VOL 7, ISSUE 1
Understanding Biological Indicator Grow-Out Times
In the mid 1980s, the US Food and Drug Administration’s Center for Devices and Radiological Health (CDRH) published a protocol for establishing a reduced incubation time (RIT) less than seven days that focused on the last surviving spore. This protocol has not been widely accepted outside the United States. The data collected in this study are being submitted to facilitate ISO development of a globally accepted RIT protocol. This study used BIs containing 105 Geobacillus stearothermophilus spores and a new technology that continuously monitors incubated BIs and records nonsterile (growth-positive) results on a minute-by-minute basis, which allowed for a deeper understanding of spore germination and generation capabilities.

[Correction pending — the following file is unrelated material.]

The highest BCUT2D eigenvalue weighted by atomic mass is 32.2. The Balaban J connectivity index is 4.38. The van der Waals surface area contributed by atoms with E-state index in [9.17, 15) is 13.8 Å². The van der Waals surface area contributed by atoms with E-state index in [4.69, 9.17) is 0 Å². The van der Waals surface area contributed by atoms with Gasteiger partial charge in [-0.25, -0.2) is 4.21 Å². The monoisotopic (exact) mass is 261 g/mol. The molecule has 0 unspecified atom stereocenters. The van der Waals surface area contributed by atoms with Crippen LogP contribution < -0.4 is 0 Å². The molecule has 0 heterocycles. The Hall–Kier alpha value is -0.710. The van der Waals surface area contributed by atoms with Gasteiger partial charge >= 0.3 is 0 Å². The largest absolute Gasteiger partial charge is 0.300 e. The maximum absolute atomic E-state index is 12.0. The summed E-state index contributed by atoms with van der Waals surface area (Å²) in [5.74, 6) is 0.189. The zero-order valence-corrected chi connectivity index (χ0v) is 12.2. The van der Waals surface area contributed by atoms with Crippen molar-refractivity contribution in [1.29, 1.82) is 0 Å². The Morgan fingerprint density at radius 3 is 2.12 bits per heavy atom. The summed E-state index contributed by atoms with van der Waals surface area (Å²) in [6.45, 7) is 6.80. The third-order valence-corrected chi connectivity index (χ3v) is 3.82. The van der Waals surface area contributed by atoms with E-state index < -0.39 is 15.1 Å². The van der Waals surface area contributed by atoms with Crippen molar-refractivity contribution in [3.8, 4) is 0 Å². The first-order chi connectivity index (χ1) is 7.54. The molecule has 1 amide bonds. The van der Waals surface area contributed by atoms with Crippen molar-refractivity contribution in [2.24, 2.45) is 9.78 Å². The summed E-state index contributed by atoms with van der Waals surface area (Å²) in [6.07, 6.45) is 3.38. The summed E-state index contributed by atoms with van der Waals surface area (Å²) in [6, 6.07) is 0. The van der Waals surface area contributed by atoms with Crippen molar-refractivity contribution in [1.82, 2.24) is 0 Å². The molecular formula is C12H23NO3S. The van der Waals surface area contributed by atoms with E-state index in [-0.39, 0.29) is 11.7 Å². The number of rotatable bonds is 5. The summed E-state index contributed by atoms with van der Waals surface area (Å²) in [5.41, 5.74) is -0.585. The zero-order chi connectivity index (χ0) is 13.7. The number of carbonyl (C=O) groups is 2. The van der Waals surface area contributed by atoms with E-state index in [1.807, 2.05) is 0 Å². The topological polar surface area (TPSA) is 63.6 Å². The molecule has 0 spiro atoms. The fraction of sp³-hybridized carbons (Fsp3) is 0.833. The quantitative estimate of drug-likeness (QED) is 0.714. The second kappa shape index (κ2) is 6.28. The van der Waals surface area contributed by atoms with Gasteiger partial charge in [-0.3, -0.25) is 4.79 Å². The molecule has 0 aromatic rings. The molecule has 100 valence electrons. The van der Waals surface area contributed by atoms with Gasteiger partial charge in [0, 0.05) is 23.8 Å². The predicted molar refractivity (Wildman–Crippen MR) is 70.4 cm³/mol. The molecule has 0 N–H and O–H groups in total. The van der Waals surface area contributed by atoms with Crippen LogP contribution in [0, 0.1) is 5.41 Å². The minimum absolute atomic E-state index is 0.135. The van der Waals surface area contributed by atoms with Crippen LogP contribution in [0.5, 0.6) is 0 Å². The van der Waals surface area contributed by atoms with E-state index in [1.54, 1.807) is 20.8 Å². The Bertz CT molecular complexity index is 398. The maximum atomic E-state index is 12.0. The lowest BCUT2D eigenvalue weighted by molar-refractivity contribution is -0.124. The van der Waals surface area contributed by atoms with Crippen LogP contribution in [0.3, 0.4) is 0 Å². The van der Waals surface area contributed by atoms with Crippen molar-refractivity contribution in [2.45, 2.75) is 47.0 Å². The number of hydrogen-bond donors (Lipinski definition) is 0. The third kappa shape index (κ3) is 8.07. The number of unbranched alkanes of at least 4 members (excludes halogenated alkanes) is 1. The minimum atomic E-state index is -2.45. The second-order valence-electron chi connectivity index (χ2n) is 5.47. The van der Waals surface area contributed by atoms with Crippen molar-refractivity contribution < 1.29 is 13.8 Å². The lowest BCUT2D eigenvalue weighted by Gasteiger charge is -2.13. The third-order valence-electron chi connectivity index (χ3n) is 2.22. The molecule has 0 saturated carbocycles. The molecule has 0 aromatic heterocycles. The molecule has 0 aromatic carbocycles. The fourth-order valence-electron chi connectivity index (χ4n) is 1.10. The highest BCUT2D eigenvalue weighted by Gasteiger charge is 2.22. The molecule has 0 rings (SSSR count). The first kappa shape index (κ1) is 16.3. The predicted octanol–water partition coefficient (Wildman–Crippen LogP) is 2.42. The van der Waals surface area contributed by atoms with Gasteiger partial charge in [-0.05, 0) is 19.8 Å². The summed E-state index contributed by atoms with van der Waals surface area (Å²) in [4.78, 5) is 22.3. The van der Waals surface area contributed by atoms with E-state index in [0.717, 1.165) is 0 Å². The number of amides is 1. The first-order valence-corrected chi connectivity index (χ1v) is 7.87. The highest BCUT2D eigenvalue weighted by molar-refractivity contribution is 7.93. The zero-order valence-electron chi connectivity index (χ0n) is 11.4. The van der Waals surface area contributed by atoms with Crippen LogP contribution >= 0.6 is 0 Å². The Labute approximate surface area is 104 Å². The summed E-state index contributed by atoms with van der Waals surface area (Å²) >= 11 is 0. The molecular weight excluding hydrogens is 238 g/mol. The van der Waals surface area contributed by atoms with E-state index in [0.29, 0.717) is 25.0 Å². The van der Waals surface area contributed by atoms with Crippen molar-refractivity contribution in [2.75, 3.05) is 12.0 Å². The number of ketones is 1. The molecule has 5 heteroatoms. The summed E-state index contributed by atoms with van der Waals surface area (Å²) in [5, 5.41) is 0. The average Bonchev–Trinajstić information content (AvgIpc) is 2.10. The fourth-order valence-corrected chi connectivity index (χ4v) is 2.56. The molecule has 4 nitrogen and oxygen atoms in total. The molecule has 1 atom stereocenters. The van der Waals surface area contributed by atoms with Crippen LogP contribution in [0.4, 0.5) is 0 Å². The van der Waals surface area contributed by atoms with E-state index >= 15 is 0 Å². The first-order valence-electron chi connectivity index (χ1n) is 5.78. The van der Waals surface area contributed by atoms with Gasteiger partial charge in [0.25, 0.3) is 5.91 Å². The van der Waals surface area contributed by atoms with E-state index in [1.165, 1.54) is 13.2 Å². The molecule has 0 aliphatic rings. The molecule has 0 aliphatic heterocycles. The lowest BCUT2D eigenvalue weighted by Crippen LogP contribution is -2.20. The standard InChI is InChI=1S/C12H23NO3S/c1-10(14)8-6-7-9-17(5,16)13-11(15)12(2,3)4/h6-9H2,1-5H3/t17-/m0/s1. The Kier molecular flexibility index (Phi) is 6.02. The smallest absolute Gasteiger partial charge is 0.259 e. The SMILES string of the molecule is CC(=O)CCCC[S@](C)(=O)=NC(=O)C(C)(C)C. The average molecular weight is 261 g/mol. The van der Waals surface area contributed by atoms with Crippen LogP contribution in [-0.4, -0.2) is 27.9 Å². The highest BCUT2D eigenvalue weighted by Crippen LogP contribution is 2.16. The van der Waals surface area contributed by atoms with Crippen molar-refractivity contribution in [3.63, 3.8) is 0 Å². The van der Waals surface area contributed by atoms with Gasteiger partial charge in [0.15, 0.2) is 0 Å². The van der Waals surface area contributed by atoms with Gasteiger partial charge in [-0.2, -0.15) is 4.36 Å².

Analysis of nearly 4000 data points indicated that there is an inverse relationship between the number of surviving spores on a BI and the overall incubation time needed for a nonsterile result to be detected. Nonsterile results in BIs with several hundred surviving spores appear normally distributed. As surviving spores per BI decrease, variability and grow out time increase, and BIs that contained only one viable spore exhibit the longest grow-out times.
John R. Gillis, PhD,* was president of SGM Biotech, Inc., Gregg A. Mosley is president of Biotest Laboratories in Minneapolis. John B. Kowalski, PhD, is principal consultant of SteriPro Consulting, Sterigenics International, Inc., in Oak Brook, IL. Garrett Krushefski is a scientific and technical services manager, Paul T. Nirgenau is a microbiological scientist, and Kurt J. McCauley is a R&D laboratory manager, all at SGM Biotech.
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